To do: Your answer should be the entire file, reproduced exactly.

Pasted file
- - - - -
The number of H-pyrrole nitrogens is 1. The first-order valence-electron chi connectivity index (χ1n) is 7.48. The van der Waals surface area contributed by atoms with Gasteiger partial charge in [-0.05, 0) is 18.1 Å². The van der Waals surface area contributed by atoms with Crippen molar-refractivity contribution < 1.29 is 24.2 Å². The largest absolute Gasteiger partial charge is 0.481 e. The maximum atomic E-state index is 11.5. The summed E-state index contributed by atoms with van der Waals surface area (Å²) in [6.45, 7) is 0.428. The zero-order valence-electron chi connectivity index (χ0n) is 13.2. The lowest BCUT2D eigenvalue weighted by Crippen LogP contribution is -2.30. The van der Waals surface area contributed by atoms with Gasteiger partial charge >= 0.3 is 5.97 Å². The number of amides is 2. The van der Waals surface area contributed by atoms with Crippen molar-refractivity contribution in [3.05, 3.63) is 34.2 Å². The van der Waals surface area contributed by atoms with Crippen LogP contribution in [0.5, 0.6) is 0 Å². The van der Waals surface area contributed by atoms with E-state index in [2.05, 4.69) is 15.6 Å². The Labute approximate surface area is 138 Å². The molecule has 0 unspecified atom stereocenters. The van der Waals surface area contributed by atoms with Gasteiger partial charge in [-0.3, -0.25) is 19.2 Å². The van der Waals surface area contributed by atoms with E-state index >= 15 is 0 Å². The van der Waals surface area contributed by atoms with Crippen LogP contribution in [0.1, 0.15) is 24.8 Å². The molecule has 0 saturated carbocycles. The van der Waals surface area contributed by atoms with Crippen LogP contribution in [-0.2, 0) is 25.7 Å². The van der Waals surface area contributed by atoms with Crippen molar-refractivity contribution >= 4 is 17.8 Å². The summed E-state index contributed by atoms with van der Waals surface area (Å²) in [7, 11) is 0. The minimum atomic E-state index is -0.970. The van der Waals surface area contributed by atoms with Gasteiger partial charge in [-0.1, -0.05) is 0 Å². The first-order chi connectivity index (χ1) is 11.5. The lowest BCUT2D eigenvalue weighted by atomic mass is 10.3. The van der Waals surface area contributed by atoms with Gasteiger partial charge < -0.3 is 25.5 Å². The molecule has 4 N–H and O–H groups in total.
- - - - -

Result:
The number of H-pyrrole nitrogens is 1. The first-order valence-electron chi connectivity index (χ1n) is 7.48. The van der Waals surface area contributed by atoms with Gasteiger partial charge in [-0.05, 0) is 18.1 Å². The van der Waals surface area contributed by atoms with Crippen molar-refractivity contribution < 1.29 is 24.2 Å². The largest absolute Gasteiger partial charge is 0.481 e. The maximum atomic E-state index is 11.5. The summed E-state index contributed by atoms with van der Waals surface area (Å²) in [6.45, 7) is 0.428. The zero-order valence-electron chi connectivity index (χ0n) is 13.2. The lowest BCUT2D eigenvalue weighted by Crippen LogP contribution is -2.30. The van der Waals surface area contributed by atoms with Gasteiger partial charge >= 0.3 is 5.97 Å². The number of amides is 2. The van der Waals surface area contributed by atoms with Crippen molar-refractivity contribution in [3.05, 3.63) is 34.2 Å². The van der Waals surface area contributed by atoms with Crippen LogP contribution in [0.5, 0.6) is 0 Å². The van der Waals surface area contributed by atoms with E-state index in [2.05, 4.69) is 15.6 Å². The Labute approximate surface area is 138 Å². The molecule has 0 unspecified atom stereocenters. The van der Waals surface area contributed by atoms with Gasteiger partial charge in [-0.3, -0.25) is 19.2 Å². The van der Waals surface area contributed by atoms with E-state index >= 15 is 0 Å². The van der Waals surface area contributed by atoms with Crippen LogP contribution in [0.1, 0.15) is 24.8 Å². The molecule has 0 saturated carbocycles. The van der Waals surface area contributed by atoms with Crippen LogP contribution in [-0.2, 0) is 25.7 Å². The van der Waals surface area contributed by atoms with Crippen molar-refractivity contribution >= 4 is 17.8 Å². The summed E-state index contributed by atoms with van der Waals surface area (Å²) in [7, 11) is 0. The minimum atomic E-state index is -0.970. The van der Waals surface area contributed by atoms with Gasteiger partial charge in [-0.1, -0.05) is 0 Å². The first-order chi connectivity index (χ1) is 11.5. The lowest BCUT2D eigenvalue weighted by atomic mass is 10.3. The van der Waals surface area contributed by atoms with Gasteiger partial charge < -0.3 is 25.5 Å². The molecule has 4 N–H and O–H groups in total.